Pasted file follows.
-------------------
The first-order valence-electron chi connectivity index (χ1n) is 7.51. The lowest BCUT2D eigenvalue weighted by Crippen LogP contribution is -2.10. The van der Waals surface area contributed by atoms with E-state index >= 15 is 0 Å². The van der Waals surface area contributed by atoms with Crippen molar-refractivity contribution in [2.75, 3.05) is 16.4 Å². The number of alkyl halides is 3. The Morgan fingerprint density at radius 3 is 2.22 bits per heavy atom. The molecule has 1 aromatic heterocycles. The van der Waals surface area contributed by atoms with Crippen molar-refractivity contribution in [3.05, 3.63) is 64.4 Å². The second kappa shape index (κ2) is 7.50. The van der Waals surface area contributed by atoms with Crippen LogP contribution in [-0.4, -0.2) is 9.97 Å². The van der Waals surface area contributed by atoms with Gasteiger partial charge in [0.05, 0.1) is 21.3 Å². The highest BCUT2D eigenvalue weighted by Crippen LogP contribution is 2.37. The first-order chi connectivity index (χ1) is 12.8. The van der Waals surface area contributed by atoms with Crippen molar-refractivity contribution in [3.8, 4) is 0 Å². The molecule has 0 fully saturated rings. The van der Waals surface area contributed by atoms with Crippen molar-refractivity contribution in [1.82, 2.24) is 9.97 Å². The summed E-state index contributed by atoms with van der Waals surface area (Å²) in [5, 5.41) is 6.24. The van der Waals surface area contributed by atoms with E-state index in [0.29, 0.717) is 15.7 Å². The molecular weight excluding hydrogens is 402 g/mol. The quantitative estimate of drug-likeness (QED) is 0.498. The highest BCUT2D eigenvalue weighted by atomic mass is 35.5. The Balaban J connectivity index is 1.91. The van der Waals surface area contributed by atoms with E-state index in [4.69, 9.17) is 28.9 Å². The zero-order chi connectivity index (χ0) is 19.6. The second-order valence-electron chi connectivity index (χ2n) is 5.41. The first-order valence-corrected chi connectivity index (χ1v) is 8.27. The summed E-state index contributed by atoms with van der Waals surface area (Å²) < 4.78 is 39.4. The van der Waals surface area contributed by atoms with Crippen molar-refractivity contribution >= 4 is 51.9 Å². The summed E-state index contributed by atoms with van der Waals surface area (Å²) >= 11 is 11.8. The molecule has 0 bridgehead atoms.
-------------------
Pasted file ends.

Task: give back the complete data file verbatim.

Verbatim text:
The first-order valence-electron chi connectivity index (χ1n) is 7.51. The lowest BCUT2D eigenvalue weighted by Crippen LogP contribution is -2.10. The van der Waals surface area contributed by atoms with E-state index >= 15 is 0 Å². The van der Waals surface area contributed by atoms with Crippen molar-refractivity contribution in [2.75, 3.05) is 16.4 Å². The number of alkyl halides is 3. The Morgan fingerprint density at radius 3 is 2.22 bits per heavy atom. The molecule has 1 aromatic heterocycles. The van der Waals surface area contributed by atoms with Crippen molar-refractivity contribution in [3.05, 3.63) is 64.4 Å². The second kappa shape index (κ2) is 7.50. The van der Waals surface area contributed by atoms with Crippen LogP contribution in [-0.4, -0.2) is 9.97 Å². The van der Waals surface area contributed by atoms with Gasteiger partial charge in [0.05, 0.1) is 21.3 Å². The highest BCUT2D eigenvalue weighted by Crippen LogP contribution is 2.37. The first-order chi connectivity index (χ1) is 12.8. The van der Waals surface area contributed by atoms with Crippen molar-refractivity contribution in [3.8, 4) is 0 Å². The molecule has 0 fully saturated rings. The van der Waals surface area contributed by atoms with Crippen molar-refractivity contribution in [1.82, 2.24) is 9.97 Å². The summed E-state index contributed by atoms with van der Waals surface area (Å²) in [5, 5.41) is 6.24. The van der Waals surface area contributed by atoms with E-state index in [0.29, 0.717) is 15.7 Å². The molecular weight excluding hydrogens is 402 g/mol. The quantitative estimate of drug-likeness (QED) is 0.498. The highest BCUT2D eigenvalue weighted by atomic mass is 35.5. The Balaban J connectivity index is 1.91. The van der Waals surface area contributed by atoms with E-state index in [4.69, 9.17) is 28.9 Å². The zero-order chi connectivity index (χ0) is 19.6. The second-order valence-electron chi connectivity index (χ2n) is 5.41. The first-order valence-corrected chi connectivity index (χ1v) is 8.27. The summed E-state index contributed by atoms with van der Waals surface area (Å²) < 4.78 is 39.4. The van der Waals surface area contributed by atoms with Crippen molar-refractivity contribution >= 4 is 51.9 Å². The summed E-state index contributed by atoms with van der Waals surface area (Å²) >= 11 is 11.8. The molecule has 0 bridgehead atoms.